- Bilingual people forget words. And you may think, “well that’s normal, it’s difficult to speak a new language”. Well, no. Bilingual people do not only forget the words of their second language, but also of their mother tongue, the one they grew up with. And I assure you that it is always very embarrassing and funny. For a while, I used to forget how to say deer in Italian (don’t ask me why I said it all the time).
- A cliché that is indeed true. When a bilingual gets angry, he constantly changes language while swearing. Often the swear words of the mother tongue come out.
- If two bilingual people (same family or very close friends) suddenly change language they are probably talking about something embarrassing and don’t want others to understand. Or well, they speak badly of others.
- Not every word has a translation into the other language, and if there is one, it is not always known. The mother of an Albanian friend of mine tried for two hours to explain to me how a vegetable was made, whose name she only knows in Albanian. To this day I have no idea what she was talking about.
- Counting is always easier in the language you grew up with. If you ask me to count backwards in English it takes me three times as long as in Italian.
- If two bilinguals with the same mother tongue speak, they often switch from one language to the other without a second thought.
- Some English words resemble other foreign words, but have a completely different meaning. ‘Library’ resembles ‘Libreria’ in Italian but ‘Libreria’ means ‘bookcase’ or ‘bookshop’. “Terrific” resembles “terrificante” in Italian. But terrific means ‘awesome’ and “terrificante” refers to something scary.
It’s tricky to explain, but I hope you got something out of it.
Remember that if your character is trilingual or polyglot, everything I have described is amplified. They might even forget a word in all three languages and that would be completely normal.
If you have doubts about your bilingual character
The best thing to do if you don’t know whether your bilingual character is written realistically is to ask a bilingual for help. Preferably a bilingual reader.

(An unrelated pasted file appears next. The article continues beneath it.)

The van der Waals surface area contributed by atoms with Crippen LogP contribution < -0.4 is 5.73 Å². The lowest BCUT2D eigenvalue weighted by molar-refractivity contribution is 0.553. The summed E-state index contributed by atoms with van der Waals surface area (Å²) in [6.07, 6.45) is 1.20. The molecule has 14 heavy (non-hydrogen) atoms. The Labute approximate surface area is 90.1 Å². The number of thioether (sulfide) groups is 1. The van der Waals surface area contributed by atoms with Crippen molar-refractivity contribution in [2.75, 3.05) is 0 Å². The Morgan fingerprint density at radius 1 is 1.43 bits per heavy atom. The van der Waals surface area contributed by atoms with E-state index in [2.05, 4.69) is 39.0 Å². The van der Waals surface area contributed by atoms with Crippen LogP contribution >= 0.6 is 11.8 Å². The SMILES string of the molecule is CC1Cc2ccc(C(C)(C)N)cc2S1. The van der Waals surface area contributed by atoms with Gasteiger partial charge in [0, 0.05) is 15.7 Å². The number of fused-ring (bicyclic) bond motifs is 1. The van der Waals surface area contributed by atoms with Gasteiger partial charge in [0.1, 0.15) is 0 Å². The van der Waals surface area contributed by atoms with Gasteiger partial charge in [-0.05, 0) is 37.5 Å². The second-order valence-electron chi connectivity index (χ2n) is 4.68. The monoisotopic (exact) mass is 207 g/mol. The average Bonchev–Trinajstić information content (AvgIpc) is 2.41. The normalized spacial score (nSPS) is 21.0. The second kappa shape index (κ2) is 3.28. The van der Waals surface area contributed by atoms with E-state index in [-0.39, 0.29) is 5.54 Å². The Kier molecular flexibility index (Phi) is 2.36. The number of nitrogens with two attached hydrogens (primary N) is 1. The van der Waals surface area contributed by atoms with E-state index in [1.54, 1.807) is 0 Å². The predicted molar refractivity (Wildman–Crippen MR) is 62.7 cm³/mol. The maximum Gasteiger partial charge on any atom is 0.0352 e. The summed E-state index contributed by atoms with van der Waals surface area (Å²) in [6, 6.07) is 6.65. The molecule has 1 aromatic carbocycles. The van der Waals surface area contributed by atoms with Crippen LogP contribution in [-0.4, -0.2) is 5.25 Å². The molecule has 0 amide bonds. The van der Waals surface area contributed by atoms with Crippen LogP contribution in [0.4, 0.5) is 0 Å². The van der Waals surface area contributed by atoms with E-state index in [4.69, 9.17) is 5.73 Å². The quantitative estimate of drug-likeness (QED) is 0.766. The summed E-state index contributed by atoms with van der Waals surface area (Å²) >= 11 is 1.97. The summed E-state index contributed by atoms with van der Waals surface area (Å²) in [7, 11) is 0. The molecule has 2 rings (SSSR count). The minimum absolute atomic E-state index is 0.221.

This way he/she will be able to tell you what is okay and what you need to revise the stereotypes.
Of course you will ask yourself, where do I find a bilingual?
Will it fall into my lap when I need it? Like the Room of Requirement?
Well shocking, but no.
Although it won’t fall from the sky, there are many places where you can look for a bilingual willing to help you.
- Make a video on tiktok in which you show your character’s dialogue, rely on the countless bilinguals on tiktok.
- Make a pin on pinterest in which you show all the dialogues about which you have doubts and ask for help via the comments. The answer may come to you in months if you don’t already have a pinterest profile up and running and receiving views.
- Very quick response if you find a very active group. Look for a group on facebook full of bilinguals (there are a lot of them) and ask your question there. If you are lucky, you will get a lot of answers in a day.
The free options are these, relying on strangers on social media.
If instead you want a more professional approach, I recommend relying on bilinguals writers on fiverr and upwork.
I recommend finding someone who speaks the same languages as the character you have invented.
If you have any questions about an Italian-speaking character I would be happy to help you, if you need help you can write to this email: email@example.com.
The article on bilingual, trilingual and polyglot characters ends here.